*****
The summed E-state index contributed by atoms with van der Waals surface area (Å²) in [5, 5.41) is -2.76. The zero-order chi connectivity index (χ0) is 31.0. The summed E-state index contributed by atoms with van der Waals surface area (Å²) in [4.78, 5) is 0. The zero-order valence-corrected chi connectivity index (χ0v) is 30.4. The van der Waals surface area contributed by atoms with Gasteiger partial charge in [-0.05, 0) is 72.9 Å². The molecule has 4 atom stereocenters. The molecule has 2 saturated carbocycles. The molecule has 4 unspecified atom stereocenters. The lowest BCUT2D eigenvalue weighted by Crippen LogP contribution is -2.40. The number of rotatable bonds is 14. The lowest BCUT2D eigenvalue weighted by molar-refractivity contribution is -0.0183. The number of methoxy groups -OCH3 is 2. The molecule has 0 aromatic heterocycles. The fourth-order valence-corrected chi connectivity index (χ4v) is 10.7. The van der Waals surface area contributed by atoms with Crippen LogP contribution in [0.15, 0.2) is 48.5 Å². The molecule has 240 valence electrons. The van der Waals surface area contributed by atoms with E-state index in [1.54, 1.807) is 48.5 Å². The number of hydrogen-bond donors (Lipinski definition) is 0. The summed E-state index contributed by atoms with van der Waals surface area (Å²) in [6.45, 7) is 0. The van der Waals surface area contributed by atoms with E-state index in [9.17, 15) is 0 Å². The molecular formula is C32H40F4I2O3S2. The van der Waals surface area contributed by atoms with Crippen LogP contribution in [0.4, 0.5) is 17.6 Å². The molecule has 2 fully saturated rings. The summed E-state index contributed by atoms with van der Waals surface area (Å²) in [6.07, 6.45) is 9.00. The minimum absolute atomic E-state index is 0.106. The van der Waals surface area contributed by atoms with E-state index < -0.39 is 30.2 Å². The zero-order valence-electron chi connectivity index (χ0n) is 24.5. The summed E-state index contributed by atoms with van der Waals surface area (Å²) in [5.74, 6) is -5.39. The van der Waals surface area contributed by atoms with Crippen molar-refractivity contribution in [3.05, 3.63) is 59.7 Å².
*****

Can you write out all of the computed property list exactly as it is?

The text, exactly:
The summed E-state index contributed by atoms with van der Waals surface area (Å²) in [5, 5.41) is -2.76. The zero-order chi connectivity index (χ0) is 31.0. The summed E-state index contributed by atoms with van der Waals surface area (Å²) in [4.78, 5) is 0. The zero-order valence-corrected chi connectivity index (χ0v) is 30.4. The van der Waals surface area contributed by atoms with Gasteiger partial charge in [-0.05, 0) is 72.9 Å². The molecule has 4 atom stereocenters. The molecule has 2 saturated carbocycles. The molecule has 4 unspecified atom stereocenters. The lowest BCUT2D eigenvalue weighted by Crippen LogP contribution is -2.40. The number of rotatable bonds is 14. The lowest BCUT2D eigenvalue weighted by molar-refractivity contribution is -0.0183. The number of methoxy groups -OCH3 is 2. The molecule has 0 aromatic heterocycles. The fourth-order valence-corrected chi connectivity index (χ4v) is 10.7. The van der Waals surface area contributed by atoms with Crippen LogP contribution in [0.15, 0.2) is 48.5 Å². The molecule has 240 valence electrons. The van der Waals surface area contributed by atoms with E-state index in [1.54, 1.807) is 48.5 Å². The number of hydrogen-bond donors (Lipinski definition) is 0. The summed E-state index contributed by atoms with van der Waals surface area (Å²) in [6.45, 7) is 0. The van der Waals surface area contributed by atoms with E-state index in [9.17, 15) is 0 Å². The molecular formula is C32H40F4I2O3S2. The van der Waals surface area contributed by atoms with Crippen LogP contribution in [0.4, 0.5) is 17.6 Å². The molecule has 2 fully saturated rings. The summed E-state index contributed by atoms with van der Waals surface area (Å²) in [6.07, 6.45) is 9.00. The minimum absolute atomic E-state index is 0.106. The van der Waals surface area contributed by atoms with E-state index < -0.39 is 30.2 Å². The zero-order valence-electron chi connectivity index (χ0n) is 24.5. The summed E-state index contributed by atoms with van der Waals surface area (Å²) in [5.74, 6) is -5.39. The van der Waals surface area contributed by atoms with Crippen molar-refractivity contribution in [3.05, 3.63) is 59.7 Å².